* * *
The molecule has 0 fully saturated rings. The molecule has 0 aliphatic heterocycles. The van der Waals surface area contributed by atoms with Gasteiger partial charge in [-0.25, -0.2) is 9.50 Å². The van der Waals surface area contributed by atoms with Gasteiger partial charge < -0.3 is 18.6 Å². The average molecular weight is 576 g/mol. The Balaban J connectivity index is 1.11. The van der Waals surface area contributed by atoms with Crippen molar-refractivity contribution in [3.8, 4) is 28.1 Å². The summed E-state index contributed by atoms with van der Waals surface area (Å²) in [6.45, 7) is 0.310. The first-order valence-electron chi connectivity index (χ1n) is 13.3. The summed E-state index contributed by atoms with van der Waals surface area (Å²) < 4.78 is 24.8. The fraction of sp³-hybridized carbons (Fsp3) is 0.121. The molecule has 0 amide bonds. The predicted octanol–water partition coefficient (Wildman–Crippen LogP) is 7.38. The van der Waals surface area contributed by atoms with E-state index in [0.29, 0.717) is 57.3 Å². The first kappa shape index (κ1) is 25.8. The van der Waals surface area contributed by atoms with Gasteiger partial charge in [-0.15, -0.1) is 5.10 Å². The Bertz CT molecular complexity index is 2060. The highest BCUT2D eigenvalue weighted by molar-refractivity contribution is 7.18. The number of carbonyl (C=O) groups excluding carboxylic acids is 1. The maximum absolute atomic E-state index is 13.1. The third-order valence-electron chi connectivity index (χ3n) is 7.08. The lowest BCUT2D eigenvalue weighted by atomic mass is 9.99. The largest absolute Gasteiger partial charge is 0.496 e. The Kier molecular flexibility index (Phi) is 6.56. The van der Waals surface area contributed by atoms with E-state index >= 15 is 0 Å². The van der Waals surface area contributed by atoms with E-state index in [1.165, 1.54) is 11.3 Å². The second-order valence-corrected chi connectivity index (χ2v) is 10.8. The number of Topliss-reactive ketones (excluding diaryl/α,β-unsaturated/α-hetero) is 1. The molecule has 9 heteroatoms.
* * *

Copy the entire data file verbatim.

The molecule has 0 fully saturated rings. The molecule has 0 aliphatic heterocycles. The van der Waals surface area contributed by atoms with Gasteiger partial charge in [-0.25, -0.2) is 9.50 Å². The van der Waals surface area contributed by atoms with Gasteiger partial charge < -0.3 is 18.6 Å². The average molecular weight is 576 g/mol. The Balaban J connectivity index is 1.11. The van der Waals surface area contributed by atoms with Crippen molar-refractivity contribution in [3.8, 4) is 28.1 Å². The summed E-state index contributed by atoms with van der Waals surface area (Å²) in [6.45, 7) is 0.310. The first-order valence-electron chi connectivity index (χ1n) is 13.3. The summed E-state index contributed by atoms with van der Waals surface area (Å²) < 4.78 is 24.8. The fraction of sp³-hybridized carbons (Fsp3) is 0.121. The molecule has 0 amide bonds. The predicted octanol–water partition coefficient (Wildman–Crippen LogP) is 7.38. The van der Waals surface area contributed by atoms with E-state index in [0.29, 0.717) is 57.3 Å². The first kappa shape index (κ1) is 25.8. The van der Waals surface area contributed by atoms with Gasteiger partial charge in [-0.15, -0.1) is 5.10 Å². The Bertz CT molecular complexity index is 2060. The highest BCUT2D eigenvalue weighted by molar-refractivity contribution is 7.18. The number of carbonyl (C=O) groups excluding carboxylic acids is 1. The maximum absolute atomic E-state index is 13.1. The third-order valence-electron chi connectivity index (χ3n) is 7.08. The lowest BCUT2D eigenvalue weighted by atomic mass is 9.99. The largest absolute Gasteiger partial charge is 0.496 e. The Kier molecular flexibility index (Phi) is 6.56. The van der Waals surface area contributed by atoms with E-state index >= 15 is 0 Å². The van der Waals surface area contributed by atoms with E-state index in [1.165, 1.54) is 11.3 Å². The second-order valence-corrected chi connectivity index (χ2v) is 10.8. The number of Topliss-reactive ketones (excluding diaryl/α,β-unsaturated/α-hetero) is 1. The molecule has 9 heteroatoms.